5 facts about Social Security
As negotiations continue between Congress and the White House on resolving the fiscal impasse that has shut down large swaths of the federal government and threatens a default on U.S. government debt, some are hoping for an eventual “grand bargain” that would also overhaul the tax code and reform so-called “entitlement” programs such as Social Security and Medicare.
As far as Social Security is concerned, convincing the public to accept — or even consider — significant cuts could be difficult. Social Security remains one of the most popular federal programs: In a Pew Research Center survey from February, in fact, 41% of Americans said spending on Social Security should be increased, with just 10% saying it should be cut. While Republicans are more likely than Democrats to support cutting Social Security, that’s still a decidedly minority position: 35% of Republicans said Social Security funding should be increased, compared with 17% saying it should be decreased.
Despite its popularity, there’s often considerable confusion on just how Social Security works. After our recent Fact Tank post “5 facts about the national debt,” several readers asked for a similar primer on Social Security. Who are we to say no?
1 Social Security touches more people than just about any other federal program. As of the end of 2012, some 57 million Americans were receiving retirement, disability or survivors’ benefits from the system, at a cost of about $786 billion; 161 million people paid payroll taxes into the system.
2 At its root Social Security is, and always has been, an inter-generational transfer of wealth. The taxes paid by today’s workers and their employers don’t go into a dedicated individual account, nor do Social Security checks represent a return on invested capital. (Although you might be forgiven for thinking so, since the “personalized Social Security statements” that used to be mailed out once a year and now are available online detail your payment history and projected monthly benefits.) Rather, the benefits received by today’s retirees are funded by the taxes paid by today’s workers; when those workers retire, their benefits will be paid for by the next generation of workers’ taxes (caveat: see Point 3). Your benefit amount is based on your earnings history and age at retirement, not on how much you and your employer paid in Social Security taxes (although taxes paid are, for most people, closely tied to their earnings.)
3 For much of its history, Social Security was a strictly pay-as-you-go system, with current tax receipts funding current benefits. That changed in 1983, when Congress (as part of a comprehensive overhaul of the program) raised the payroll taxes that provide the bulk of Social Security’s revenue, to build up a cushion for the coming onslaught of Baby-Boomer retirees. For nearly three decades, the system took in far more revenue than it paid out in benefits; the surplus was invested in special non-tradable Treasury bonds, with interest credited to the system’s two trust funds (one for old-age and survivors’ benefits, the other for disability payments). As of Sept. 30, the trust funds together held more than $2.8 trillion in Treasuries. (Some people characterize that as the government “borrowing from” or “raiding” Social Security, but the system is in essentially the same position as any other investor who buys Treasuries.)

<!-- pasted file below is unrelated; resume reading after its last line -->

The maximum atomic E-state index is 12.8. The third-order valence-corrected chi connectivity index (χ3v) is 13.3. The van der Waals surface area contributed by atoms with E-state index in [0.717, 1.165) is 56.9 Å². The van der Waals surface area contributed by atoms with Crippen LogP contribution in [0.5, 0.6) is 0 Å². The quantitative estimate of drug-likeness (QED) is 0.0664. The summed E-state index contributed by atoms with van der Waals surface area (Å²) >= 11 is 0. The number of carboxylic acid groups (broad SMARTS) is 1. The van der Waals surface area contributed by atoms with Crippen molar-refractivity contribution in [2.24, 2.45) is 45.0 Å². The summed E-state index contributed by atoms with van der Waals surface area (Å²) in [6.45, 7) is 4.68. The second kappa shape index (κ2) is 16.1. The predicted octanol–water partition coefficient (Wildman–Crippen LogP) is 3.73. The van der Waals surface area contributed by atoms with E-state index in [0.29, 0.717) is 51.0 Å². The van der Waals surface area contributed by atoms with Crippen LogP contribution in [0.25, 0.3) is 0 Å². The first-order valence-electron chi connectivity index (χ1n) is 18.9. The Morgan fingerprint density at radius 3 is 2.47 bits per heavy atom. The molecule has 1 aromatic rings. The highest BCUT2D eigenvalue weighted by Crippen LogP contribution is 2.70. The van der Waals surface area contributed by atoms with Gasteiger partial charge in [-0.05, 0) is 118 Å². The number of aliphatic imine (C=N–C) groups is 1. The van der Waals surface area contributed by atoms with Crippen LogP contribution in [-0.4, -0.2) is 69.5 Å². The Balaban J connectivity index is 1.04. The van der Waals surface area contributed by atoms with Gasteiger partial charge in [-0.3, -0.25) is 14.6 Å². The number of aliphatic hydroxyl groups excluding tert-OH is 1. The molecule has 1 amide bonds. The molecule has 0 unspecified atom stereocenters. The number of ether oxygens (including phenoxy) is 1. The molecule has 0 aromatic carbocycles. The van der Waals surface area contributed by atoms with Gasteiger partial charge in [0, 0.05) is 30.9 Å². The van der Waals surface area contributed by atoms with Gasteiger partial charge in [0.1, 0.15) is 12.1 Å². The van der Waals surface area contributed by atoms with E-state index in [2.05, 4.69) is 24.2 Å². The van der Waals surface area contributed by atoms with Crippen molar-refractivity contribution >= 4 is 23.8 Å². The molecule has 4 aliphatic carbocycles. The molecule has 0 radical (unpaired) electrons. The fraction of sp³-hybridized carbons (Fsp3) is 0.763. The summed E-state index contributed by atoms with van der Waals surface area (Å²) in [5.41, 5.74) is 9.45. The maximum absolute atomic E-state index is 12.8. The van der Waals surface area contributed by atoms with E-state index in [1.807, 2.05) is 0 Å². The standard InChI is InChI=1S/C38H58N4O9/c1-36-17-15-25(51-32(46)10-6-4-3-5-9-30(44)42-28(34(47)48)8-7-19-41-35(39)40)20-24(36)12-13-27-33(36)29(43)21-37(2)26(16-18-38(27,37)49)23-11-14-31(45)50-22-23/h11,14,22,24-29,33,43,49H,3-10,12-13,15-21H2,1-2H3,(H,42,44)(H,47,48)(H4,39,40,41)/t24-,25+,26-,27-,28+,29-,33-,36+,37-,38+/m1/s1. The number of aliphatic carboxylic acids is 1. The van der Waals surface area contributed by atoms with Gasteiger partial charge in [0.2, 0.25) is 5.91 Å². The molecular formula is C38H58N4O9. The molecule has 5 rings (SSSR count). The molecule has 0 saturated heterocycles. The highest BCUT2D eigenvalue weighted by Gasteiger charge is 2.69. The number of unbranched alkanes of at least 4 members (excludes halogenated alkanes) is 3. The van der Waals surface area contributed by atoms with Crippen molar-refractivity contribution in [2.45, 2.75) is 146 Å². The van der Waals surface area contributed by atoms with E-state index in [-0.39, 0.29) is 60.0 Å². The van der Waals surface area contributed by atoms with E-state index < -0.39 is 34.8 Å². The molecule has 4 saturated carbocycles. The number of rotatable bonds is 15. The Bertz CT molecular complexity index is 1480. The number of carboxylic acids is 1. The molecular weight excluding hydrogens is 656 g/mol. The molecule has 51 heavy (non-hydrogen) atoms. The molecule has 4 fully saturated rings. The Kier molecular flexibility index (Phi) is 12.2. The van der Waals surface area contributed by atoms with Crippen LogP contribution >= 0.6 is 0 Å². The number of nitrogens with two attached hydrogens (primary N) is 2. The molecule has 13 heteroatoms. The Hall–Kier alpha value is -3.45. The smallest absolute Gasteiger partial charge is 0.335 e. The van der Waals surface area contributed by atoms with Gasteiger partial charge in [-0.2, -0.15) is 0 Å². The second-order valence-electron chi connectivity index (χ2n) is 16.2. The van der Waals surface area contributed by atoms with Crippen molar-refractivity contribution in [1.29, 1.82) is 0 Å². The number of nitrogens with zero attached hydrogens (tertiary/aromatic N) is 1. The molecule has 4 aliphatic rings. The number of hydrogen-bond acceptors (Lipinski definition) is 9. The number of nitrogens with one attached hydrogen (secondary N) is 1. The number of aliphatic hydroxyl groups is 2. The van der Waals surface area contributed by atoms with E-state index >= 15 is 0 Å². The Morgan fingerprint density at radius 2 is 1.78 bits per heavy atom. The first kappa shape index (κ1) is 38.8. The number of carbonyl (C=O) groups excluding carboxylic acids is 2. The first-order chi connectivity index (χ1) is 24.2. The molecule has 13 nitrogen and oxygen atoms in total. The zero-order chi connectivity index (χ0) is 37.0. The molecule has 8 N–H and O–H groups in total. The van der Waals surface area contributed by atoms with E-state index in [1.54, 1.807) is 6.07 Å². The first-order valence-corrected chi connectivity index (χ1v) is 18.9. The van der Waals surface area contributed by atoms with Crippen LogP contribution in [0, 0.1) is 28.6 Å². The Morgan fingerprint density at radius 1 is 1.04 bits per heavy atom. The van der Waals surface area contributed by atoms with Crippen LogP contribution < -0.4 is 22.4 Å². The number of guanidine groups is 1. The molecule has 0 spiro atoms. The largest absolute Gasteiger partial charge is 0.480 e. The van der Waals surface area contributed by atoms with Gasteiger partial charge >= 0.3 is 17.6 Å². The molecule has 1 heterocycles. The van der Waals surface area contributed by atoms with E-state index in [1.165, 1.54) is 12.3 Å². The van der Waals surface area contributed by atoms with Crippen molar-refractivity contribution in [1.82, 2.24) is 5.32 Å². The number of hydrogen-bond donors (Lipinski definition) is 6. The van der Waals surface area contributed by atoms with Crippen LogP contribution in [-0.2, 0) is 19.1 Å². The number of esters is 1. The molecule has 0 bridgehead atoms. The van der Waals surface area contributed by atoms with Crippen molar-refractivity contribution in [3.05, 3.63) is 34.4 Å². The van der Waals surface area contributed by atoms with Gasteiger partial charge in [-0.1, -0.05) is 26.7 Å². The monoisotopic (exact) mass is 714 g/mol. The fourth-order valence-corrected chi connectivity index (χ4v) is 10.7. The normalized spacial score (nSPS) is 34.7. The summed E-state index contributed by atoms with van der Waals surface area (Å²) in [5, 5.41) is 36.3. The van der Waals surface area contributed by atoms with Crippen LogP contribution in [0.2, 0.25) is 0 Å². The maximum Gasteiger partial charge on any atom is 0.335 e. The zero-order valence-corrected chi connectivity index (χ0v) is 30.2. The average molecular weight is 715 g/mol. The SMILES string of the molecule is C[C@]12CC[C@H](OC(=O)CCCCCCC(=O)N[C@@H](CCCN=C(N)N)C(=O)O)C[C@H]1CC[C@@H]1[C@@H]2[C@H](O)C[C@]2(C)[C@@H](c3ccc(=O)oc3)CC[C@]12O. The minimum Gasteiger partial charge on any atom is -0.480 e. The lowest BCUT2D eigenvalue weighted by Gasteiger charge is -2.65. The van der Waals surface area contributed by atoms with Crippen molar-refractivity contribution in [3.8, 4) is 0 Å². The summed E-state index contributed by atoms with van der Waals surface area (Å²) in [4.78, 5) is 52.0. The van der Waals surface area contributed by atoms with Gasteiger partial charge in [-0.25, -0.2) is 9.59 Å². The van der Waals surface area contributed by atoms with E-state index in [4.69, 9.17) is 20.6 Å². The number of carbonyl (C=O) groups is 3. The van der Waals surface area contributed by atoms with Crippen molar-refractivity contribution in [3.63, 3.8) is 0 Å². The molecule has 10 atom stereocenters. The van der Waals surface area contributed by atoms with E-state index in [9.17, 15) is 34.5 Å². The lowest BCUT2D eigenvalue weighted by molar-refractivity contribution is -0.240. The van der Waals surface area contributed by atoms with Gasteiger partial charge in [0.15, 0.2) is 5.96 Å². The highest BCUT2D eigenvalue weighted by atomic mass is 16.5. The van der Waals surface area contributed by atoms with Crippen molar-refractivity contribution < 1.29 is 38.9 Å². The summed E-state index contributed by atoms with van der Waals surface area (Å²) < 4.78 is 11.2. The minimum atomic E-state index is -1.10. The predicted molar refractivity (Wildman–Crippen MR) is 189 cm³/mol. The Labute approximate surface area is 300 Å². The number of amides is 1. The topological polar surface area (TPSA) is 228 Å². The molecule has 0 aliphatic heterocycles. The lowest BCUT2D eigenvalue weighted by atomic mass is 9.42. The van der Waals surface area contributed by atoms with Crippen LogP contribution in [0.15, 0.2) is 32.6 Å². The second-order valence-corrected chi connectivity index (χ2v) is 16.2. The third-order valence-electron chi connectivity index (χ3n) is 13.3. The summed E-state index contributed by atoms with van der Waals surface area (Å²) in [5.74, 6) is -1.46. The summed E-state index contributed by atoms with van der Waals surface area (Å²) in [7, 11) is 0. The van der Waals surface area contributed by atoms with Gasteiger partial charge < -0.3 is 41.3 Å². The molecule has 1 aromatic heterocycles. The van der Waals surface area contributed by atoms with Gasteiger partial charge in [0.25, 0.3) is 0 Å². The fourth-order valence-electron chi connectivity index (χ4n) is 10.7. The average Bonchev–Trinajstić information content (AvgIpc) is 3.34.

4 However, since 2010 Social Security’s cash expenses have exceeded its cash receipts; negative cash flow last year was about $55 billion, according to the latest report from the system’s trustees. While credited interest is still more than enough to cover the deficit, that will only be true until 2020. After that, Social Security will begin redeeming its hoard of Treasuries for cash to continue paying benefits — as was the plan all along.
5 Social Security’s reserves will be fully depleted by 2033, according to the trustees’ report. (The Congressional Budget Office, in a separate report that uses somewhat different demographic assumptions, puts the date at 2031.) After that, while the system will still be receiving tax revenue, it will only be enough to pay about three-quarters of scheduled benefits — unless Congress changes the benefit formulas, raises the payroll tax, or makes other changes such as raising the cap on taxable wage income (currently $113,700).
Category: 5 Facts
Drew DeSilver is a Senior Writer at the Pew Research Center.